‘There is one author I’d dearly love to work with,’ David admits with a grin as cheeky as Dirty Bertie’s. ‘I have worked with her before on an educational book called Hairem Scarem, about a creature with long hair. That’s Jeanne Willis. She’s such a character – the stories she tells about the pet snake that used to live in her hair! That’s my next campaign – to work with Jeanne.’
Despite all the demands on his time, David still manages to get out and about to encourage children to pick up their pencils and draw, and his enthusiasm is infectious. At a recent event at the Discover centre in Stratford, East London, he managed to persuade even the most reluctant young artists to try out their skills.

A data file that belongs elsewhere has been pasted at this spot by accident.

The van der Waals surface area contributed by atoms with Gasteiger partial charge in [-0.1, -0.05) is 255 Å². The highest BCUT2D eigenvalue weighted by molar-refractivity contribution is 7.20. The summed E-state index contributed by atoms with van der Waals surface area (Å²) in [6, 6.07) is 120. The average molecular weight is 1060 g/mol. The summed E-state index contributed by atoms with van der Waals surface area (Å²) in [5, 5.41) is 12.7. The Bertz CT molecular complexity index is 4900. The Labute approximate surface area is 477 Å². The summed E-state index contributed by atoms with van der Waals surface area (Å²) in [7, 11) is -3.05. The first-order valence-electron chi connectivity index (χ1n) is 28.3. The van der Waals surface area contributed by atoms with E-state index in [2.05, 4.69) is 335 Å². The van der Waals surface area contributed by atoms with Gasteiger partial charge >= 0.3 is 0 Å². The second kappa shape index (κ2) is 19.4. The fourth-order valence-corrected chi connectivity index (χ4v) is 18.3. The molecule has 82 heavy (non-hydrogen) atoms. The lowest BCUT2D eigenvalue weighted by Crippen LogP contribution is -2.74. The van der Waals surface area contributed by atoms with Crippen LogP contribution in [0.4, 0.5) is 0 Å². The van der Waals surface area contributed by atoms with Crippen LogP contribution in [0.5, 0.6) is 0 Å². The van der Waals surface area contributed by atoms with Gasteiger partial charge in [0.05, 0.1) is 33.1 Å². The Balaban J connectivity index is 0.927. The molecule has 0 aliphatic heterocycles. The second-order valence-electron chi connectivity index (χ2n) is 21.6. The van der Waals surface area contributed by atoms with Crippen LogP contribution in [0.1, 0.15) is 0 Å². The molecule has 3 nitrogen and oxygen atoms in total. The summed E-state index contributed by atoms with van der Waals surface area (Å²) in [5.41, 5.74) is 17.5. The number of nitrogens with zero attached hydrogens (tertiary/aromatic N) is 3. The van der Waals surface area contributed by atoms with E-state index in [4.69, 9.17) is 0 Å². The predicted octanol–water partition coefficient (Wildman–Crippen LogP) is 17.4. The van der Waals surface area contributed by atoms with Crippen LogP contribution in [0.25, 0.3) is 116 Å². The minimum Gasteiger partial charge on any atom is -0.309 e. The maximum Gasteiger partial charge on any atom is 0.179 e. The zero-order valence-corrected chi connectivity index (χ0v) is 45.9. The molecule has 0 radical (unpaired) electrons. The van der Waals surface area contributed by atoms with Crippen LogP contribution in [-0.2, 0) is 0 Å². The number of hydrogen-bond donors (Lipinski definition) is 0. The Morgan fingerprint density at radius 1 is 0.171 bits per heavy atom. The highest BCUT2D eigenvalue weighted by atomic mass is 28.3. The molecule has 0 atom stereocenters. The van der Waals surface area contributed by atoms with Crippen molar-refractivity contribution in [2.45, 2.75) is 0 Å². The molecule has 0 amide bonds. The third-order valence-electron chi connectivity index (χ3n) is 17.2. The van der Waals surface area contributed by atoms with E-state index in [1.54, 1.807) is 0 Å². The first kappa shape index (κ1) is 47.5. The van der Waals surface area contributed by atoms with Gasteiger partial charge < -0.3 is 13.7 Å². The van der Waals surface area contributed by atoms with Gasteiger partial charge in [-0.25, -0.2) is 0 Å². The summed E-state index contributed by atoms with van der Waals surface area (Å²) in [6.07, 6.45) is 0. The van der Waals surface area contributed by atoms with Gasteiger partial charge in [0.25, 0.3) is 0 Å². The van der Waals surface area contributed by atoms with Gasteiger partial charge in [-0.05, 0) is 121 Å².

‘It was great, the kids were hilarious. I always get them to draw and I tell them there’s no wrong way to do it. If you think you can’t draw, take that out of your mind. Because you can’t do it wrong. I said “it’s not like maths! You can do a sum wrong, but you can’t do this picture wrong. However it turns out is your style and your interpretation.” Some children will launch straight into a picture, they wont be frightened of that white expanse of paper. But others say, “I don’t know what to do, I don’t know how to do it,” and you say “well just saw a circle and another circle and build up a face that way.” That’s satisfying, seeing all those different pictures although we’ve all drawn the same thing. I love that.’
The Dirty Bertie books are published by Little Tiger Press.
Tyrannosaurus Drip,Macmillan Children’s Books, Julia Donaldson, 978-0230015500, £6.99 pbk.
Wings & Co books by Sally Gardner are published by Orion Children’s Books
The Wind in the Willows Oxford Children’s Books 978-0192732347 £12.99 hbk.
Uncle Montague’s Tales of Terror, Bloomsbury, Chris Priestley 978-1408802762 £6.99 pbk
Damian Kelleher is a journalist and writer.